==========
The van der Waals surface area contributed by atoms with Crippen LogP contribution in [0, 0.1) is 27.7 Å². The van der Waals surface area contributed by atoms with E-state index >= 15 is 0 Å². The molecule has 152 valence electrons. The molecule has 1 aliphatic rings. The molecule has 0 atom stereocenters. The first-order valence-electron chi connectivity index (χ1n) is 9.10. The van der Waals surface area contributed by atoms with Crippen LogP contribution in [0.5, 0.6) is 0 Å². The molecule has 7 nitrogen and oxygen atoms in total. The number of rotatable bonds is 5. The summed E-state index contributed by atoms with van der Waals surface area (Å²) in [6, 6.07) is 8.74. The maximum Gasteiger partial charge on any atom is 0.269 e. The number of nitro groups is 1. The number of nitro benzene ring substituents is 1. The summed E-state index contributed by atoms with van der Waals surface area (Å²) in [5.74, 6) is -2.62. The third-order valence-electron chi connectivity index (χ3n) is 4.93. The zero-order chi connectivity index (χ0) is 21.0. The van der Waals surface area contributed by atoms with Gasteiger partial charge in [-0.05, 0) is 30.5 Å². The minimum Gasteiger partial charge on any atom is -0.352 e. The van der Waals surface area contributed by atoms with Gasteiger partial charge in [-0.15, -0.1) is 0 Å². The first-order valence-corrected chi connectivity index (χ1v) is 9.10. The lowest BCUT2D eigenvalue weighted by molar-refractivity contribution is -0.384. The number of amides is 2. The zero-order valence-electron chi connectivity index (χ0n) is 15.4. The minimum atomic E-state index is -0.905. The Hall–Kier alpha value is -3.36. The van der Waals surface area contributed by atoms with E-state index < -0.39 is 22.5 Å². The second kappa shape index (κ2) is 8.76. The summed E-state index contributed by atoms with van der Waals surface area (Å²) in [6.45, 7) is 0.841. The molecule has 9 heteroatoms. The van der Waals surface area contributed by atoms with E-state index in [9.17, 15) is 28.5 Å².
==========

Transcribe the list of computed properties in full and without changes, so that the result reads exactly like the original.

The van der Waals surface area contributed by atoms with Crippen LogP contribution in [0, 0.1) is 27.7 Å². The van der Waals surface area contributed by atoms with E-state index >= 15 is 0 Å². The molecule has 152 valence electrons. The molecule has 1 aliphatic rings. The molecule has 0 atom stereocenters. The first-order valence-electron chi connectivity index (χ1n) is 9.10. The van der Waals surface area contributed by atoms with Crippen LogP contribution in [0.5, 0.6) is 0 Å². The molecule has 7 nitrogen and oxygen atoms in total. The number of rotatable bonds is 5. The summed E-state index contributed by atoms with van der Waals surface area (Å²) in [6, 6.07) is 8.74. The maximum Gasteiger partial charge on any atom is 0.269 e. The number of nitro groups is 1. The number of nitro benzene ring substituents is 1. The summed E-state index contributed by atoms with van der Waals surface area (Å²) in [5.74, 6) is -2.62. The third-order valence-electron chi connectivity index (χ3n) is 4.93. The zero-order chi connectivity index (χ0) is 21.0. The van der Waals surface area contributed by atoms with Gasteiger partial charge in [-0.05, 0) is 30.5 Å². The minimum Gasteiger partial charge on any atom is -0.352 e. The van der Waals surface area contributed by atoms with Gasteiger partial charge in [-0.15, -0.1) is 0 Å². The first-order valence-corrected chi connectivity index (χ1v) is 9.10. The lowest BCUT2D eigenvalue weighted by molar-refractivity contribution is -0.384. The number of amides is 2. The zero-order valence-electron chi connectivity index (χ0n) is 15.4. The minimum atomic E-state index is -0.905. The Hall–Kier alpha value is -3.36. The van der Waals surface area contributed by atoms with E-state index < -0.39 is 22.5 Å². The second kappa shape index (κ2) is 8.76. The summed E-state index contributed by atoms with van der Waals surface area (Å²) in [6.45, 7) is 0.841. The molecule has 9 heteroatoms. The van der Waals surface area contributed by atoms with E-state index in [9.17, 15) is 28.5 Å².